The debate about HR being a strategic business partner has raged for decades with no resolution. Why is it that, unlike functions like marketing and information technology which have established themselves as indispensable to the growth and continued success of organizations, HR is still struggling for credibility even though a robust talent strategy can be a distinctive competitive advantage? When was the last time a Head of HR went on to become the CEO of a company? The examples of CMOs and CFOs who have made that transition into a CEO role abound but we would be hard-pressed to find a CHRO who has done the same.
So why has HR not made it big as yet?
- HR is still considered a support function. This is borne out by the findings of the Mannpower Group survey which concluded that 78% of the surveyed employers lacked a workforce strategy or struggled to implement one. According to the study, only 38% of the respondents regard HR as a full business partner. The PwC 2012 Annual Corporate Direct reports that more than 60 percent of board members see no value in adding board members with HR expertise.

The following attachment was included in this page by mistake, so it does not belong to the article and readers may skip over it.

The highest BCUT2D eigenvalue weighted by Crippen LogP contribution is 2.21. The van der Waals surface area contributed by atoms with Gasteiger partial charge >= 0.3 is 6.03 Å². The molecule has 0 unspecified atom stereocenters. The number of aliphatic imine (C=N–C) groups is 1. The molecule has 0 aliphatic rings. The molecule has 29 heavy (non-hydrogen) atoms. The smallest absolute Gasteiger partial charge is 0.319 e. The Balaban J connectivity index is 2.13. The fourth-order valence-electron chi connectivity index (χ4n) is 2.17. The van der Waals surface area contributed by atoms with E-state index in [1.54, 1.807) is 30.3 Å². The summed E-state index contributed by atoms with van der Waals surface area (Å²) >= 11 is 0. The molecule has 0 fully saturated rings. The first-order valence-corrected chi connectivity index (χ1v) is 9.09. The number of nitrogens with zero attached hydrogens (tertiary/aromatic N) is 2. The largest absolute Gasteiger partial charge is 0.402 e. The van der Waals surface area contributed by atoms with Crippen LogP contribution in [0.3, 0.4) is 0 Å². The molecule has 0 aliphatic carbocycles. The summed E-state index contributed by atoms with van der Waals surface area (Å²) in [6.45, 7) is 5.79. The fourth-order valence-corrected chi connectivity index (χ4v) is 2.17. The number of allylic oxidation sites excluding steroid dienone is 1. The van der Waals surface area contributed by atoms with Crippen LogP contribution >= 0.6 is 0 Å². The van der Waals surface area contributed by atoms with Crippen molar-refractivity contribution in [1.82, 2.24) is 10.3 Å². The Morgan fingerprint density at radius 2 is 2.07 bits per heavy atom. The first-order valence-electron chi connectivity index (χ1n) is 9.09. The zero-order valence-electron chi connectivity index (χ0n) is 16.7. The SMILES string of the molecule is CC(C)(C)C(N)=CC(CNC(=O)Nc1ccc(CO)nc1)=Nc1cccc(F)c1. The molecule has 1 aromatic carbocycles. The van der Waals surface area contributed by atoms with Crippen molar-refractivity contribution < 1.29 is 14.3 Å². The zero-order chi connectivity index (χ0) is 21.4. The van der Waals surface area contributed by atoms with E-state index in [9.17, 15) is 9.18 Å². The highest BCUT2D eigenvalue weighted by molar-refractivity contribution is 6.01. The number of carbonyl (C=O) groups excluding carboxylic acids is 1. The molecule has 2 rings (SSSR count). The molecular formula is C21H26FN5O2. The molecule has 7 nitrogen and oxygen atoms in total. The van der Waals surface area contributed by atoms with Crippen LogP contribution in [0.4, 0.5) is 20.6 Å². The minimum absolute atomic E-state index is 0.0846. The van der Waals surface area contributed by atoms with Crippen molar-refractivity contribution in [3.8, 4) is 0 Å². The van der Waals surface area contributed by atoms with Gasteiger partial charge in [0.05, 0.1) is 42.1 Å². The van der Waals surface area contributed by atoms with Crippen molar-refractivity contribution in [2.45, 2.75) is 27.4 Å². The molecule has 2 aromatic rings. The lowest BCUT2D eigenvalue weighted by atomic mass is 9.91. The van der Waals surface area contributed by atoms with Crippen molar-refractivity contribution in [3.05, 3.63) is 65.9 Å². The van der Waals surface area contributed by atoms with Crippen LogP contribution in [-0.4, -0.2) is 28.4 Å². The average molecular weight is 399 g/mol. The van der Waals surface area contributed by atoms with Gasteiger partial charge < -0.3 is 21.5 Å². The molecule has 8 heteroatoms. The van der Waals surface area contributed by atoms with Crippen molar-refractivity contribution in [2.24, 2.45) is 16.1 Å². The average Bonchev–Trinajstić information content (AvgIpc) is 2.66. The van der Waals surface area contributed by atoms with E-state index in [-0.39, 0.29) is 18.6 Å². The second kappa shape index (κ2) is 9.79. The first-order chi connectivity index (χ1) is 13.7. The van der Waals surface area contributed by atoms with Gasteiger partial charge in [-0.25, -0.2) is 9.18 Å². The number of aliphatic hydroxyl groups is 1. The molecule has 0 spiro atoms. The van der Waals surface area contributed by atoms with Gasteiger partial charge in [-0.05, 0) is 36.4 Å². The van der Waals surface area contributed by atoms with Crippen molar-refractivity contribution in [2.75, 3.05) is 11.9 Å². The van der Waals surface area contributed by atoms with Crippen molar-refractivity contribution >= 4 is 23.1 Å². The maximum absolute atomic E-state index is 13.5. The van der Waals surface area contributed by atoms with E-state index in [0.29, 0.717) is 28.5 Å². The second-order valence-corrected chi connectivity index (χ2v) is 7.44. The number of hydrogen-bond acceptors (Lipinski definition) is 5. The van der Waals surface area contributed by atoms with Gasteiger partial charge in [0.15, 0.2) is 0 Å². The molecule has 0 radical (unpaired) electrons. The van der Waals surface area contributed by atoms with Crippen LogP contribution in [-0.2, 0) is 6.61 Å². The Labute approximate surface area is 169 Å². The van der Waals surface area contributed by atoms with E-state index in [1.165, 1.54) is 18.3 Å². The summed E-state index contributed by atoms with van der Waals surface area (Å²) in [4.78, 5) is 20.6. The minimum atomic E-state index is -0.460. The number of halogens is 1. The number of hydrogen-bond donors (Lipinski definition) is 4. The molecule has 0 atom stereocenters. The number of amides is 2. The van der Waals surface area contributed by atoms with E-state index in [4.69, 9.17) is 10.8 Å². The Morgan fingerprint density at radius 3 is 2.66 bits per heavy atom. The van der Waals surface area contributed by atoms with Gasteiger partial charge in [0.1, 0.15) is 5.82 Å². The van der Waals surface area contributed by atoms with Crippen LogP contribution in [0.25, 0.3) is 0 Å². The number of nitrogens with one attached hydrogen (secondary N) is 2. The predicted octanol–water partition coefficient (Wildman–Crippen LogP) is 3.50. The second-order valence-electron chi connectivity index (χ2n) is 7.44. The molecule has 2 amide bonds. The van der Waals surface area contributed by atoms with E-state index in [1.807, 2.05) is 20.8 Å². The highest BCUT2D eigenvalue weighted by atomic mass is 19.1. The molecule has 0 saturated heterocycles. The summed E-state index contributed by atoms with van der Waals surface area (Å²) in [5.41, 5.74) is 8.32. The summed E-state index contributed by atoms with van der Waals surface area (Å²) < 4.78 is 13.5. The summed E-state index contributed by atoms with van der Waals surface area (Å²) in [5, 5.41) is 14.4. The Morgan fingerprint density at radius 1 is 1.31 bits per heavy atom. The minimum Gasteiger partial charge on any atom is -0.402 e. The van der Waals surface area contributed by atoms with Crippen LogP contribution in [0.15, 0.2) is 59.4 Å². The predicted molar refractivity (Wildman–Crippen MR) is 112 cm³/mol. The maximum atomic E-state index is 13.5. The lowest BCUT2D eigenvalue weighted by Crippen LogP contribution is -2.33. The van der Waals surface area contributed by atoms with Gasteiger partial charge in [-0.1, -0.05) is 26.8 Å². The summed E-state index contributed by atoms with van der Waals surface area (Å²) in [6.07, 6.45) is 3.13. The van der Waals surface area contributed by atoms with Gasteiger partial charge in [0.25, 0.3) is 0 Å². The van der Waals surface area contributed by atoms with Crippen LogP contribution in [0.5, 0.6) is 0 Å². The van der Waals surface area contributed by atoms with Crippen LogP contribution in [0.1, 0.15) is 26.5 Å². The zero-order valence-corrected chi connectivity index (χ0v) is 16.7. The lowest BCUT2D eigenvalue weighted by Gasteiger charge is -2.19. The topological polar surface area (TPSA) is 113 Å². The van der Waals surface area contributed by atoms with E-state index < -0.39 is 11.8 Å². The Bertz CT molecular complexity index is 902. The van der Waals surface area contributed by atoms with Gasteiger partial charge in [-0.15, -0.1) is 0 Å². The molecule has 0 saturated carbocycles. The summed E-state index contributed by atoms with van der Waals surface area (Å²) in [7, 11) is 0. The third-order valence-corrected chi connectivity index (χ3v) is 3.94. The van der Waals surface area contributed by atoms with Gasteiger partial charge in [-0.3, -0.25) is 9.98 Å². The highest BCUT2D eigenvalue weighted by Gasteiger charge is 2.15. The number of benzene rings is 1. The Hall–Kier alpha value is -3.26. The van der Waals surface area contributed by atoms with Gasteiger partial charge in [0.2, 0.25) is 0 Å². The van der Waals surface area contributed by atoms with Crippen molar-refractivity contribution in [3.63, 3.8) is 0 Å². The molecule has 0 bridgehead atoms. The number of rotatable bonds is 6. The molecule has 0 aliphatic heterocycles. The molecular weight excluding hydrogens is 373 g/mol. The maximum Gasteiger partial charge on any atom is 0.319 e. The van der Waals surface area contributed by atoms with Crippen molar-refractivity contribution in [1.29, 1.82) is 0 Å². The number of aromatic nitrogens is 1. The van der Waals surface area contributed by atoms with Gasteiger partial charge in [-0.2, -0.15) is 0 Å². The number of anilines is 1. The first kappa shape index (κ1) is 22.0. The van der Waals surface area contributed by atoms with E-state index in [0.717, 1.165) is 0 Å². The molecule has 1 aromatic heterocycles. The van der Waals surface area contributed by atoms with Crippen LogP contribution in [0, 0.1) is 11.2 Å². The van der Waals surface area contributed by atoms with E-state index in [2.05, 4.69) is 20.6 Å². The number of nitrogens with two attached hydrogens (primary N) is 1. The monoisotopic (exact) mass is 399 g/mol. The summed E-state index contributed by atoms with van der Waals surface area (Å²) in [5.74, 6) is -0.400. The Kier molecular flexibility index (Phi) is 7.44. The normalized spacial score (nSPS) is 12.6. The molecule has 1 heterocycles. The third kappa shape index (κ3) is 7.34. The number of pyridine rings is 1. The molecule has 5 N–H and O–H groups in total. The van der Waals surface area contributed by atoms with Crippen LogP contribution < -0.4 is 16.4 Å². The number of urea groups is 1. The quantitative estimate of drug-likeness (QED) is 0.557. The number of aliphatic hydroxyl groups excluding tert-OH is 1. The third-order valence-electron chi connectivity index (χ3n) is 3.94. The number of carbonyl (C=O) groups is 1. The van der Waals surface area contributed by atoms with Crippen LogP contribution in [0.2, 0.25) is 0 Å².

- HR is not equipped to deal with the swift changes in the way business is done and is out of touch with the points of interface with the customer. Corporate Executive Board found that nearly nine out of 10 HR executives are critical about HR's basic effectiveness at managing people.
- HR is viewed as a cost center where ROI is difficult to track and not seen as a revenue driver that adds tangible value to the bottom line. Just 16 percent of the respondents to this survey feel that the HR function plays a key role in promoting organizational growth in their companies.
Perhaps if HR professionals are able to address these three problems the question of why has HR not made it big will be turned into how has HR made it big.